Western Oregon snowpack slightly below normal
Oregons snowpack an indicator of how much water we might have during the dry summer months is holding stead at near normal or above-normal levels, according to the March Water Supply Outlook Report by the USDA Natural Resources Conservation Service.
Conservation service officials said the snowpack continues to surpass last years peak levels. The statewide average snowpack is 92 percent of normal, according to the service.
In Eastern Oregon, above-normal precipitation has left it with the highest snowpack levels. Western Oregons snowpack is the lowest in the state in the Mount Hood and Willamette basins, at about 77 percent and 76 percent of normal.
Temperature will be the key indicator for March snowpack development and retention, since warmer conditions have already resulted in low and mid-elevation snowmelt run-off in several locations, said Scott Oviatt, NRCS Oregon snow survey supervisor. Eastern Oregon continues to see the best conditions in the state, due to cooler mountain temperatures.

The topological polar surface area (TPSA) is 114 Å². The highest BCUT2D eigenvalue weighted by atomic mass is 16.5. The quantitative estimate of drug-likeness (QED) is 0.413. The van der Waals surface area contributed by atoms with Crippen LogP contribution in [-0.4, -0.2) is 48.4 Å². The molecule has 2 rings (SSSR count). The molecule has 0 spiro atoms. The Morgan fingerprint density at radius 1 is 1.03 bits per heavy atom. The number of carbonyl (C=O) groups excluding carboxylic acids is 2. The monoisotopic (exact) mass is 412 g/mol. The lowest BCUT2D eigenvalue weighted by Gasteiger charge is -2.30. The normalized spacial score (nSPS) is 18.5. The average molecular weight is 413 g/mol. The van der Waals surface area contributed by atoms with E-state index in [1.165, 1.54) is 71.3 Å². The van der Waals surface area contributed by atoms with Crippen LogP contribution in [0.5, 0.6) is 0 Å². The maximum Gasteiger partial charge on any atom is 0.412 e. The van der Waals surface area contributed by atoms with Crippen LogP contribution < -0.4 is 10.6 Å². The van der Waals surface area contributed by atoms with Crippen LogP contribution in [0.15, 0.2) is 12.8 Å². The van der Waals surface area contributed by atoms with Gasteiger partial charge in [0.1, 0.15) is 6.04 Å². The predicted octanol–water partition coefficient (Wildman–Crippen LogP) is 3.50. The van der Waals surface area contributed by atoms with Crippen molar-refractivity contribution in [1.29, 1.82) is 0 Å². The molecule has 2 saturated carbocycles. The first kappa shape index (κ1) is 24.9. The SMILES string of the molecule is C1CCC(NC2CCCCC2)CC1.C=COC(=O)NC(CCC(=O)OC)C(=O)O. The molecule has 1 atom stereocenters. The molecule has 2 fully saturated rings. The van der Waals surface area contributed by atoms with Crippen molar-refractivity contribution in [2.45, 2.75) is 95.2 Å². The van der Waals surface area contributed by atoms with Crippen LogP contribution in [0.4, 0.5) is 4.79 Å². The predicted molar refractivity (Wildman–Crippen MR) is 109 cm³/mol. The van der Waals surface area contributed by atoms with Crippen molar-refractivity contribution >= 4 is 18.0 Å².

According to the March report, streamflow forecasts call for slightly-below-average to slightly-above-average volumes for the summer water supply season.
The NRCS Snow Survey is the federal program that measures snow and provides streamflow forecasts and snowpack data across the West. In Oregon, snow measurements are collected from 81 sites, 42 manually measured snow courses and 26 aerial markers.
Water and snowpack data for all Oregon sites are available online at www.or.nrcs.usda.gov/snow .